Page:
Court sketching.

So I went court sketching last week. Something I had always wanted to do and to be honest: courtroom artist is one of my secret dream jobs. I admire people who, with just a few strokes, can capture faces, gestures, the overall mood of any given situation.

This opportunity opened up quite out of the blue. Recently, I joined an art group that gets together every once in a while to draw and paint different subjects of interest. Judging from the number of sign-ups, this seemed to be a popular session. As only a limited number of participants would be allowed inside the courtroom, I didn’t make the cut and was put on the waiting list. But on the day of the trial, I got a confirmation that a spot had opened up and I was able to join.

Disclaimer: I have the court’s permission to publish my sketches. To err on the side of caution, I won’t be discussing any more details about the trial.

No liquid art materials inside the premises! Here’s what I packed instead:

  • 1 sketchbook
  • 2 pencils: 2B and 4B
  • 1 mechanical pencil
  • 2 colored pencils: orange and lavender (I figured orange for highlighting flesh tones and the latter for lightly sketching out the interior)
  • 1 sanguine pencil
  • 1 small piece of kneaded eraser

No overpacking. I wouldn’t want to draw attention to myself by rummaging through a large case of art supplies. Worried that the tin pencil case would make too much noise when opened, I made a mental note to place it carefully on the floor, not on my lap where it could easily fall down.

When I arrived at the court, there were already a few people waiting outside. I introduced myself and learned that I wasn’t the only novice in the group. We stowed our coats and backpacks in lockers and shortly after were let inside the courtroom.

Our group was sitting in the second row behind the defendant’s party. As the trial began, I started lightly sketching people and the interior with a lavender shade. With a number 2 pencil, I first sketched the outlines of the defendant and his translator, always switching between face, body and attire. This was the tricky part: Only when the defendant faced the judge did I catch a glimpse of his profile. I had to be quick and deliberate when drawing forehead, cheekbones, nose and chin.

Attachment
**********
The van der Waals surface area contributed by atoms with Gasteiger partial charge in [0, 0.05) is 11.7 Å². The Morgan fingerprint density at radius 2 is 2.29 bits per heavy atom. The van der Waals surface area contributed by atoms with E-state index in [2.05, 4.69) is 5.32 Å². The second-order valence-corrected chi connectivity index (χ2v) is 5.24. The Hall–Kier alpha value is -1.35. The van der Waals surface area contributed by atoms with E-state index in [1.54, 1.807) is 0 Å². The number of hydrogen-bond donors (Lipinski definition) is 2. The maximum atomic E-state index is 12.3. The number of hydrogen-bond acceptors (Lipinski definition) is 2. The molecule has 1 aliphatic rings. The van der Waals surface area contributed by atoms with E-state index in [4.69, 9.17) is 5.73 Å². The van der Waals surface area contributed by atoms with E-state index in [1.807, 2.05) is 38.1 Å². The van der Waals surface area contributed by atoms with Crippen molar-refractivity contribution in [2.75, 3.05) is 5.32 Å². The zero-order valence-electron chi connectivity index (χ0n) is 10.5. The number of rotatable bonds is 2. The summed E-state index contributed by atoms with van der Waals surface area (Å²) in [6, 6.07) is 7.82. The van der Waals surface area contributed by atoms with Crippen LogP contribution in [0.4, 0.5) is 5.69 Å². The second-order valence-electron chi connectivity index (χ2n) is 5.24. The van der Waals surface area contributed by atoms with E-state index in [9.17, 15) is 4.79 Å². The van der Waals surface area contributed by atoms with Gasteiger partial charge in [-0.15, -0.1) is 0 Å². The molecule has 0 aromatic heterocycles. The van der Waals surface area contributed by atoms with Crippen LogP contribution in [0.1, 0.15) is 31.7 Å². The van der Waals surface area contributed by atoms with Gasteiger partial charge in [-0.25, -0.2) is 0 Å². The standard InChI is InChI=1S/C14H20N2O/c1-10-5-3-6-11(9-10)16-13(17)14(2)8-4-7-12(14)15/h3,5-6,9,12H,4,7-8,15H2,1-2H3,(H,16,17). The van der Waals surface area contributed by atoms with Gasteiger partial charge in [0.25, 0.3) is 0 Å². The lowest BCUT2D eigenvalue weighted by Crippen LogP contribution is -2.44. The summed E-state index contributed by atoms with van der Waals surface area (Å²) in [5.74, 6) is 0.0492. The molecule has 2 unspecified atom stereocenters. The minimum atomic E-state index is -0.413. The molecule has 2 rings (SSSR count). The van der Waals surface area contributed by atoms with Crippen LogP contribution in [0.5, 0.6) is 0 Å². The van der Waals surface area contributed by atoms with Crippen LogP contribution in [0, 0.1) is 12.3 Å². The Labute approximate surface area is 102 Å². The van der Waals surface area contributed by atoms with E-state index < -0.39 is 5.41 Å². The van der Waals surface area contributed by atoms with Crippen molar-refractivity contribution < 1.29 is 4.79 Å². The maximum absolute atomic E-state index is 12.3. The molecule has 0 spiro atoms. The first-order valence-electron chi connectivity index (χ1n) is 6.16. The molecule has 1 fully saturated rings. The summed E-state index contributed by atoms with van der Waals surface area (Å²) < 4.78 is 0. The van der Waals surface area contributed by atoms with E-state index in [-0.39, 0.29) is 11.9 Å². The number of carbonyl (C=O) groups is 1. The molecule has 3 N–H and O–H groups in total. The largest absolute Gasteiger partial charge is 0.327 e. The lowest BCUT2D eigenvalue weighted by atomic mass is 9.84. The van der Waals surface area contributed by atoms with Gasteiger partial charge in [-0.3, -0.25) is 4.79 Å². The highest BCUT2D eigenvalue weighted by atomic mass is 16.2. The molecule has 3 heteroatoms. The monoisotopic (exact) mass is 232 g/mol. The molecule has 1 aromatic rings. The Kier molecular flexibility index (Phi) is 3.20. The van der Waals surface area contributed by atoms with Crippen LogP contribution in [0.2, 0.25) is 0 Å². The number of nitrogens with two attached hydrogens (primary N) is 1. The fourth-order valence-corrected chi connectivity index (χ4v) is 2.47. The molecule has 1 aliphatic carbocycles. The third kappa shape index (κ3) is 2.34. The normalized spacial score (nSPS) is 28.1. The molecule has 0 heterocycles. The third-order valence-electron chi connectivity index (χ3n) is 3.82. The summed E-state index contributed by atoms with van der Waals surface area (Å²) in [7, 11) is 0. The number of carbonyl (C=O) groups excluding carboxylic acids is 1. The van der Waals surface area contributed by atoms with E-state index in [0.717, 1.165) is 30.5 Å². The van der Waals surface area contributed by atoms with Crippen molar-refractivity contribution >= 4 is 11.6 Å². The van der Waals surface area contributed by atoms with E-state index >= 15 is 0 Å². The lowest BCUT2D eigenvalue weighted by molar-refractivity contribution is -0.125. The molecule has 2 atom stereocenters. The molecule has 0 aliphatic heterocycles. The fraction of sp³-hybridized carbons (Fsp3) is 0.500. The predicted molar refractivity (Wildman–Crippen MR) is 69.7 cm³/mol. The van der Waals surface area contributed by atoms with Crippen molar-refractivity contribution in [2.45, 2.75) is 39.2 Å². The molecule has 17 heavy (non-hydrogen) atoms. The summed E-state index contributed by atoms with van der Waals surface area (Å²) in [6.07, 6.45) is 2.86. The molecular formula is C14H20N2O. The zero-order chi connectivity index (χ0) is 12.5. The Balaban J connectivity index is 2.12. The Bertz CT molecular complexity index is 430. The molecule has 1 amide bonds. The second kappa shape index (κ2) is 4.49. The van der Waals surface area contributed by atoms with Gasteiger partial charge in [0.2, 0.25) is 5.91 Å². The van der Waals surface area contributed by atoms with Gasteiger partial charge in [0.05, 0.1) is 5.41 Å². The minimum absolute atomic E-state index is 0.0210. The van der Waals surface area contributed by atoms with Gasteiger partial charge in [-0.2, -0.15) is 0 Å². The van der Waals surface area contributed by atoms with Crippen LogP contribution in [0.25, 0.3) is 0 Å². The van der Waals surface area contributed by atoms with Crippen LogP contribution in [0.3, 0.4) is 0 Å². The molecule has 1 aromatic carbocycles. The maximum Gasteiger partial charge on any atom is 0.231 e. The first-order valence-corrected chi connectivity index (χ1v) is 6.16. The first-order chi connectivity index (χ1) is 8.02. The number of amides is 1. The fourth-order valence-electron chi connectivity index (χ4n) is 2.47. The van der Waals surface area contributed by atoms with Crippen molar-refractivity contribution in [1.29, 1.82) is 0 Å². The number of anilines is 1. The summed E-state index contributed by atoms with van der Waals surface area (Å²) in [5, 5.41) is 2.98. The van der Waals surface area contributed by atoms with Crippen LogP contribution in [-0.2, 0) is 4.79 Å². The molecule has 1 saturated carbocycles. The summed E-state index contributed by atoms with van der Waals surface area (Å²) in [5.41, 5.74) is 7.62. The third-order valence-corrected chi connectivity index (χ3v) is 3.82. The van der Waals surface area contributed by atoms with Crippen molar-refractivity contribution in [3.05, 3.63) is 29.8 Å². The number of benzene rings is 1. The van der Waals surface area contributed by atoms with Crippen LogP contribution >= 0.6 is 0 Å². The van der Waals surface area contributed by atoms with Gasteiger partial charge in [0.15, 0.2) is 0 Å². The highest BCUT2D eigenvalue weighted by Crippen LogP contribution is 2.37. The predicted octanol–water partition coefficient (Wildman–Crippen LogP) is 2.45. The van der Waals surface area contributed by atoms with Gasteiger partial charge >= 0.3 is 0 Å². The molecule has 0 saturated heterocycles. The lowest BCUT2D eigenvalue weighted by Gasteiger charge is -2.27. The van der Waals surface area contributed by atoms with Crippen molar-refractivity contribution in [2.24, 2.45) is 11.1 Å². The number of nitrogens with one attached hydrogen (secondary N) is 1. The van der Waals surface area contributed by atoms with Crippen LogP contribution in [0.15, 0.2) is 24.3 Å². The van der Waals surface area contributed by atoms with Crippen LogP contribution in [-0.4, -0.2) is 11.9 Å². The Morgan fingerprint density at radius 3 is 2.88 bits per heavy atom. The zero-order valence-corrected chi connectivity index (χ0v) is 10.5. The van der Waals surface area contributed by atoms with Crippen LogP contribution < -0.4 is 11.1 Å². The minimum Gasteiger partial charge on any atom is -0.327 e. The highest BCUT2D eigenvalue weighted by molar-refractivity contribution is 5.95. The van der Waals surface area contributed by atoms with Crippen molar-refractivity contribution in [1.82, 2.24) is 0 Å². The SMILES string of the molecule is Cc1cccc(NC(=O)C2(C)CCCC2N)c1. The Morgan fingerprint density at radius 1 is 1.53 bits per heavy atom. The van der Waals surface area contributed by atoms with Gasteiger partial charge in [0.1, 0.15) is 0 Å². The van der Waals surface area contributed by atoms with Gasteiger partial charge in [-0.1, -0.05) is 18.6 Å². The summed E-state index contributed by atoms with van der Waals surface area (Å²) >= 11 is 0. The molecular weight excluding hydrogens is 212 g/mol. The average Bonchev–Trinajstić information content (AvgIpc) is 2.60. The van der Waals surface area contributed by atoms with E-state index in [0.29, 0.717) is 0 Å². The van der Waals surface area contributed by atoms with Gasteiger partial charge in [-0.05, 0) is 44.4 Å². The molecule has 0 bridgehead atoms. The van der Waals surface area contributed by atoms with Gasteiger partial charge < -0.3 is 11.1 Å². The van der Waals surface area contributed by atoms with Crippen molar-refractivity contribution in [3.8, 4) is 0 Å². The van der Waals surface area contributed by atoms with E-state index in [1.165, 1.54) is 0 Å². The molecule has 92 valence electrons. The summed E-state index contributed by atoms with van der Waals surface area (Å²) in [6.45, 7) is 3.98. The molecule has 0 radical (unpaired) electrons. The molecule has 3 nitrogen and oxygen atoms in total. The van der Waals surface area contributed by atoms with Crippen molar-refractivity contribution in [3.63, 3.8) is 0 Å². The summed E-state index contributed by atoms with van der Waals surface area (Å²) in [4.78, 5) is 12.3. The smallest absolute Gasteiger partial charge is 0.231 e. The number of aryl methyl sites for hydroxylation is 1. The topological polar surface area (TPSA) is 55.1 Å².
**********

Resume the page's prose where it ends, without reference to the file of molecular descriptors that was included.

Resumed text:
I then moved on to sketch the defendant’s lawyer, the judge and, what I presumed to be the state prosecutor, sitting next to him. There were more people sitting at the bench that I didn’t get to sketch; I was too slow (the group had agreed on a two-hour time slot). Every time I drew someone else, I changed pencils to see which one felt right.

Here are some of my mental notes while sketching:

  • It’s easier to draw attire than faces, especially when they are farther away;
  • Being apt at drawing faces from any angle, especially profiles, is important. I will need to practice that part;
  • There’s something about the mechanical pencil that feels more natural for this type of sketching, and the lines look more expressive and sharp than the ones drawn with the regular pencil;
  • The big challenge of court sketching is being able to place people in architectural surroundings (architects, urban sketchers and the like might find this part less daunting);
  • Developing a sense of scale and distance between people and objects is crucial;
  • Drawing people sitting in chairs is something I need to practice;
  • Drawing interiors and furniture is something I need to practice;
  • This is so much fun! I want to be a courtroom artist!

At home, I looked at my sketches and felt the need to add a bit of watercolor to make people and scenes come alive. Even though the sketchbook paper isn’t meant for watercolors, I like how the washes turned out. The colors are more expressionistic than an accurate representation.

Overall, it was a great experience and one I would like to repeat. It was exciting to meet new people and spend an afternoon sketching together. There were mixed feelings about being present in the courtroom: For two hours I was a part of someone’s very private life. This lead to the thought that, if I was skilled enough to give an accurate rendition of that person’s face, would I want to?

And there you have it. That was my exciting day in court. I hope you enjoyed reading this post and I wish you lots of joy with your creative endeavors.

— Laureen

11 Comments

  1. That’s an interesting account. I always thought that no recording equipment could be taken into the courtroom and court sketchers did it from memory outside the courtroom which really made me regard them in awe. . Seems I was wrong.

    Liked by 1 person

    1. Hi Candace! Thank you so much. Yes, that would be fantastic. I wonder if it’s a real job or if artists get asked to come in for important trials only. But I will definitely ask if I can come and sketch some more. It’s definitely great practice.

      Liked by 1 person

  2. What a great opportunity and great sketches too. I still find it novel that in our increasingly digital world, when it comes to court room reporting, we still rely on often as not charcoal sketches to convey the drama! I think you did a great job!

    Liked by 1 person

    1. Thank you so much, John! This was definitely a rare treat. It was good to get out of my comfort zone and devote some time to sketching people. Yes, isn’t it interesting that cameras are still banned inside the courtroom? Not sure how it is in other countries though. Thanks again for visiting, I really appreciate it.

      Like

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